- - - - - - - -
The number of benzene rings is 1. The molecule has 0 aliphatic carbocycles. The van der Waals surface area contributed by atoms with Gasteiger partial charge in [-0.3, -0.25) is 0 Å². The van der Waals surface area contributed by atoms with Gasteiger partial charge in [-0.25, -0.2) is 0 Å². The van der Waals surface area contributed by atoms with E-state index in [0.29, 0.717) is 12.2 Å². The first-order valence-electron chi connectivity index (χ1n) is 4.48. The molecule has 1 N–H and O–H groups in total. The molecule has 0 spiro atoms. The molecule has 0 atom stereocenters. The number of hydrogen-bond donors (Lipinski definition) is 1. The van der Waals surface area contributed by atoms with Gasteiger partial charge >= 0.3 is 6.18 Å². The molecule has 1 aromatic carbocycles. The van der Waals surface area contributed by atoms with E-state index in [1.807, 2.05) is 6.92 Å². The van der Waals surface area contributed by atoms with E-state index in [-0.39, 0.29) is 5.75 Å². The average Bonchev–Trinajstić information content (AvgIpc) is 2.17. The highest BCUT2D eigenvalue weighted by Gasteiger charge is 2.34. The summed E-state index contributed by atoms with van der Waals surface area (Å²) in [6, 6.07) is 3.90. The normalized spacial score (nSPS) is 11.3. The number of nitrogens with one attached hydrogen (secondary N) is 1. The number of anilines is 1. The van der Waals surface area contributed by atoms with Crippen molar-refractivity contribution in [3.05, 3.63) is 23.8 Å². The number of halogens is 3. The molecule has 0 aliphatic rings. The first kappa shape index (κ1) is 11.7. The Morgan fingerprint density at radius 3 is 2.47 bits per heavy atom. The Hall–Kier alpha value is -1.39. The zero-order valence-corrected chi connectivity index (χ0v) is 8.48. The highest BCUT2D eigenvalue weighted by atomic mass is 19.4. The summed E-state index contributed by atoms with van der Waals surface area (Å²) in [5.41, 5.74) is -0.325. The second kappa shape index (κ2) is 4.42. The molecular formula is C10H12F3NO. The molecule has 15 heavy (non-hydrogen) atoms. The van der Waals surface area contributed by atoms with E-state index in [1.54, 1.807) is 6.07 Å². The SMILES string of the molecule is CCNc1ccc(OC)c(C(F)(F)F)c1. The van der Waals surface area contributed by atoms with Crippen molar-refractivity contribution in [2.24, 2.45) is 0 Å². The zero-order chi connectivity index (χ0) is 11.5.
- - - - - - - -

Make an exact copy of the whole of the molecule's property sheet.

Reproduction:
The number of benzene rings is 1. The molecule has 0 aliphatic carbocycles. The van der Waals surface area contributed by atoms with Gasteiger partial charge in [-0.3, -0.25) is 0 Å². The van der Waals surface area contributed by atoms with Gasteiger partial charge in [-0.25, -0.2) is 0 Å². The van der Waals surface area contributed by atoms with E-state index in [0.29, 0.717) is 12.2 Å². The first-order valence-electron chi connectivity index (χ1n) is 4.48. The molecule has 1 N–H and O–H groups in total. The molecule has 0 spiro atoms. The molecule has 0 atom stereocenters. The number of hydrogen-bond donors (Lipinski definition) is 1. The van der Waals surface area contributed by atoms with Gasteiger partial charge >= 0.3 is 6.18 Å². The molecule has 1 aromatic carbocycles. The van der Waals surface area contributed by atoms with E-state index in [1.807, 2.05) is 6.92 Å². The van der Waals surface area contributed by atoms with E-state index in [-0.39, 0.29) is 5.75 Å². The average Bonchev–Trinajstić information content (AvgIpc) is 2.17. The highest BCUT2D eigenvalue weighted by Gasteiger charge is 2.34. The summed E-state index contributed by atoms with van der Waals surface area (Å²) in [6, 6.07) is 3.90. The normalized spacial score (nSPS) is 11.3. The number of nitrogens with one attached hydrogen (secondary N) is 1. The number of anilines is 1. The van der Waals surface area contributed by atoms with Crippen molar-refractivity contribution in [3.05, 3.63) is 23.8 Å². The number of halogens is 3. The molecule has 0 aliphatic rings. The first kappa shape index (κ1) is 11.7. The Morgan fingerprint density at radius 3 is 2.47 bits per heavy atom. The Hall–Kier alpha value is -1.39. The zero-order valence-corrected chi connectivity index (χ0v) is 8.48. The highest BCUT2D eigenvalue weighted by atomic mass is 19.4. The summed E-state index contributed by atoms with van der Waals surface area (Å²) in [5.41, 5.74) is -0.325. The second kappa shape index (κ2) is 4.42. The molecular formula is C10H12F3NO. The molecule has 15 heavy (non-hydrogen) atoms. The van der Waals surface area contributed by atoms with E-state index in [1.54, 1.807) is 6.07 Å². The SMILES string of the molecule is CCNc1ccc(OC)c(C(F)(F)F)c1. The van der Waals surface area contributed by atoms with Crippen molar-refractivity contribution in [2.24, 2.45) is 0 Å². The zero-order chi connectivity index (χ0) is 11.5.